Can coastal "dead zones" produce the next alternative fuel?

Since the 1960’s, the number of ocean "dead zones" has doubled every 10 years. As a lot of the ocean's sea life lives in coastal areas, this doesn't bode well for marine life.

But does this spell an opportunity for harvesting the next alternative energy source? In part, these dead zones are a result of nitrogen rich agricultural run-off, which feeds and makes phytoplankton proliferate, and ultimately die and sink to the bottom as organic matter. Could this massive amount of organic matter be harvested and converted into a viable bio-fuel source?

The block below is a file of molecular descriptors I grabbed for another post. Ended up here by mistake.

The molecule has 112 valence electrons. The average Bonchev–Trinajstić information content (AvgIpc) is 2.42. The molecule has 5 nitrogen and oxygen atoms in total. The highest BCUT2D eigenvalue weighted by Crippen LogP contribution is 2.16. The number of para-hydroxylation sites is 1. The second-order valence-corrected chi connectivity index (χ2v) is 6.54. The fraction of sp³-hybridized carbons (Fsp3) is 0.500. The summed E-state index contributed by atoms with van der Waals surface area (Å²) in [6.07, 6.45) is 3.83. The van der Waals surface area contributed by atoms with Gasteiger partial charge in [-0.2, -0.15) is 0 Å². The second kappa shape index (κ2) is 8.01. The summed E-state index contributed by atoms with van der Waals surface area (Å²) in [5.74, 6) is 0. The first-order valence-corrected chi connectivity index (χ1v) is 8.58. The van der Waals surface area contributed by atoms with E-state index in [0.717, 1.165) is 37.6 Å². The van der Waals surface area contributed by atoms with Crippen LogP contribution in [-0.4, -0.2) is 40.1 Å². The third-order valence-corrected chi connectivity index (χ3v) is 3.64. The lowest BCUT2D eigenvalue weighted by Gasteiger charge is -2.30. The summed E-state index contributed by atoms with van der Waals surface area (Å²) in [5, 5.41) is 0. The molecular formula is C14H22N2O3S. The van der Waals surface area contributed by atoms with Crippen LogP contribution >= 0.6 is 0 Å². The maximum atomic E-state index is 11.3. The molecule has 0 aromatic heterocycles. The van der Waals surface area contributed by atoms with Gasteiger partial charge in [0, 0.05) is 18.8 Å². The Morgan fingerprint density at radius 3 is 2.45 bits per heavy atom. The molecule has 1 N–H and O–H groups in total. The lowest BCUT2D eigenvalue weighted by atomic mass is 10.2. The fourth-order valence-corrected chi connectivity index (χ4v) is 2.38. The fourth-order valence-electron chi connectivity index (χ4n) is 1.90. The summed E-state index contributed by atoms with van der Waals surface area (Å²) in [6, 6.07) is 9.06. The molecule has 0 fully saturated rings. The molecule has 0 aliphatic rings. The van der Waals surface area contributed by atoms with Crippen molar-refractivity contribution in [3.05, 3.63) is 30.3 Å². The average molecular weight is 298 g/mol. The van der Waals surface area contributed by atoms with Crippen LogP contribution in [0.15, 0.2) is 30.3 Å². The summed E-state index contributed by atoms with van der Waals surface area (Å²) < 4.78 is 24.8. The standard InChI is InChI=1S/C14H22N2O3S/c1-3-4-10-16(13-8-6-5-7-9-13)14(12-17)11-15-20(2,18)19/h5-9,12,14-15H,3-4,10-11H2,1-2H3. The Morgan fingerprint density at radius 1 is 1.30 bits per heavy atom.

Mankind is essentially fertilizing the coastal waters. Not that this is a good thing, but could we take advantage of a bad situation by "farming" the resultant organic matter?

Disclosure: no positions